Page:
But, shortly before that vote, delegates endorsed an idea that one can actually imagine seeing in the next Liberal election platform: preferential balloting.
WHEREAS it is recognized that first past the post voting systems do not properly reflect the will of the people in a multiparty country;
WHEREAS the current system does not produce clear electoral victors (candidates seldom win with more than 50 percent);
WHEREAS the Liberal Party of Canada already uses a preferential balloting system in its own leadership and riding nomination contests;
BE IT RESOLVED that the Liberal Party of Canada implement a preferential ballot for all future national elections.
By macleans.ca - Sunday, January 15, 2012 at 9:16 AM - 0 Comments
By Jordan Owens - Sunday, January 15, 2012 at 8:31 AM - 0 Comments
Update: they have now ruled it out.
After a long floor debate that was slowed by technical difficulties and points of order, Liberals will continue voting this morning on constitutional amendments, including one on establishing staggered regional voting days.
Having voted last night to create a non-member “supporter” category that will be able to participate in the selection of the next leader without becoming a card-carrying Liberal, delegates decided to keep the nomination of local candidates a privilage of leadership.
This morning, keep watch to see whether or not delegates will continue to reform the process by which the next Liberal leader is chosen. Staggered regional voting days—the Canadian equivalent of the US presidential primaries—could be an interesting discussion. Continue…
By Aaron Wherry - Sunday, January 15, 2012 at 12:26 AM - 0 Comments
So this evening—after some amount of fussing over the technology that resulted in an electronic vote, two votes to conduct a manual recount and then a decision to redo the electronic vote—the Liberal party decided to open its next leadership vote to those who are not members of the party. Non-members can now register with the party as “supporters” if they wish to vote in the next leadership contest.
Delegates then voted down a proposal to extend this measure to the selection of riding candidates. And delegates then voted down a proposal that would have eliminated the party leader’s final say over the party’s policy platform.
Make of those events what you will.
Sunday morning delegates will vote on a constitutional amendment that would limit the leader’s ability to appoint candidates.
By Adam Goldenberg - Saturday, January 14, 2012 at 11:05 PM - 0 Comments
“There’s a guy out there peddling a book talking about the death of the Liberal Party of Canada,” mused Michael Ignatieff yesterday. “What is he talking about?”
It was another easy standing ovation at Peter C. Newman’s expense. Amid the heady hoopla of this convention, the octogenarian author of When the Gods Changed: The Death of Liberal Canada has been second only to Stephen Harper as an object of derision and ridicule. Don’t pity the man; scorn sells books.
Listening to some of the speeches this weekend, you’d think that this whole Liberal get-together was all an elaborate attempt to rebut Newman’s argument that the party is on its deathbed. If that’s the case, then it’s a waste of time—not because Newman is right, but because this weekend can’t possibly prove him wrong. Continue…
By Paul Wells - Saturday, January 14, 2012 at 8:03 PM - 0 Comments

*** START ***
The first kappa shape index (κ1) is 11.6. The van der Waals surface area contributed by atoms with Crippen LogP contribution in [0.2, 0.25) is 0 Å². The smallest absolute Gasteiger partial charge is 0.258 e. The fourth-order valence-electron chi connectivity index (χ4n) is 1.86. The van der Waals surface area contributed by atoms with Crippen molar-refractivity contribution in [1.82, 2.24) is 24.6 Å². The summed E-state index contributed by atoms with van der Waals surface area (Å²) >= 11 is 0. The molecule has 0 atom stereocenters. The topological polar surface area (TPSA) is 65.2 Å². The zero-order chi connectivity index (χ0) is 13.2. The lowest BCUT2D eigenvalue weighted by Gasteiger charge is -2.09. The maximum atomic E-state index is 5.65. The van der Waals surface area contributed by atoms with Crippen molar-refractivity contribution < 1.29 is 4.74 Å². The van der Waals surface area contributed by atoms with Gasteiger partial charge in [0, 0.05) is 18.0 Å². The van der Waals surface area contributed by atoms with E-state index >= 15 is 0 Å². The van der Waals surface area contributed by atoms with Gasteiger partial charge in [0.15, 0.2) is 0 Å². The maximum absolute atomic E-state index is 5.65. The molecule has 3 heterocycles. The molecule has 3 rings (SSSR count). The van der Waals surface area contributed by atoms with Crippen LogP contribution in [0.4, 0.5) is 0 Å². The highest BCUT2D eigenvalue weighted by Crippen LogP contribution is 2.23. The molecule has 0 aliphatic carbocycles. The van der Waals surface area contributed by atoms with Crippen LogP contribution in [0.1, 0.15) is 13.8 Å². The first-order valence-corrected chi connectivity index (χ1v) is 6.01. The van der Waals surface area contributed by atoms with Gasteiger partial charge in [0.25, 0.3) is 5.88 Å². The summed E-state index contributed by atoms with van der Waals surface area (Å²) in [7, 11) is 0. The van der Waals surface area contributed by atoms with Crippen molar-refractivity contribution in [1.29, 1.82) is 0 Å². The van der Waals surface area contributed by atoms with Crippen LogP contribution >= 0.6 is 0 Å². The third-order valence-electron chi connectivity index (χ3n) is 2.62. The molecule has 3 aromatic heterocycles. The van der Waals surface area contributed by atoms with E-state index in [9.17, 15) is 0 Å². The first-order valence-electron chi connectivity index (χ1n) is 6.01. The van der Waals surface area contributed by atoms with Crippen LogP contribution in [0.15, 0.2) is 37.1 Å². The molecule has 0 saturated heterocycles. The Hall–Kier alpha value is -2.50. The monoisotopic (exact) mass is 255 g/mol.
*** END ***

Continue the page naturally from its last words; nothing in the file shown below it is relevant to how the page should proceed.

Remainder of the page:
“A party needs seven years to come back from an election defeat,” Martin Cauchon told me, index finger jutting forward to push his point at me. “I lived through 1984-91. I saw it. Things are really starting to happen now. This party is coming back.”
Cauchon, you will recall, was the federal minister of justice under Jean Chrétien. His seven-year thing will sound like a misprint, because in 1991 the Liberals were still two years away from winning power back, but it made some sense. It took most of 1991 for Jean Chrétien to stop being a really bad opposition leader and get his sea legs back. After that, his party was on a pretty steady road to victory. And since Cauchon was transparently trying to come up with some reason why today’s Liberal party should be any different from the ones that lost 37, 32, 18 and 43 seats in the elections of 2004, 2006, 2008 and 2011, this was relatively harmless as number games go. Seven years from 2006 is…oooh. 2013! Just in time for victory!
Of course the whole thing is horse poo. I lived through 1979-1980. I saw the Liberals come back from defeat in nine months. I lived through 1980-1984. I saw the Progressive Conservatives come back in four years. I did not live through 1935-1957, but there are books and they tell me the Conservatives took three times seven years to come back from defeat. It takes an arbitrary number of years for a party to come back from defeat, unless it can’t. The best thing that can be said for Cauchon’s thesis is that it helps illustrate how anyone can believe in astrology.
But then, a party that refuses to believe Canadians aren’t buying what it’s selling will cast about for mystical explanations for events. Bob Rae consoled Michael Ignatieff on Friday night by telling him that elections are “a crap shoot.” This sounded to some in the press stands like contempt for democracy, but I think it’s closer to incomprehension of it. Damnedest thing. People vote and then, I don’t know. Something. Here’s a list of the people in Canada who, by virtue of their biographies, would be likeliest to view elections as a crap shoot:
1. Joe Clark.
2. Bob Rae. Continue…
By John Geddes - Saturday, January 14, 2012 at 5:44 PM - 0 Comments
The most frequently repeated phrase printed in today’s program at the Liberal party convention here in Ottawa and tossed around in sessions by delegates is “evidence-based policy.”
As a political slogan, it might not have a bright future. But as shorthand for what has emerged as the prevailing criticism of the way the governing Conservatives devise policy, the phrase does the job.
The realization that Stephen Harper’s government doesn’t bother much with assembling evidence to support its main policies started to set soon after he won power in 2006. I didn’t realize how self-conscious the Tories were about brushing off expert opinion, and even dismissing data, until I heard former Harper chief of staff Ian Brodie speak to the subject in 2009.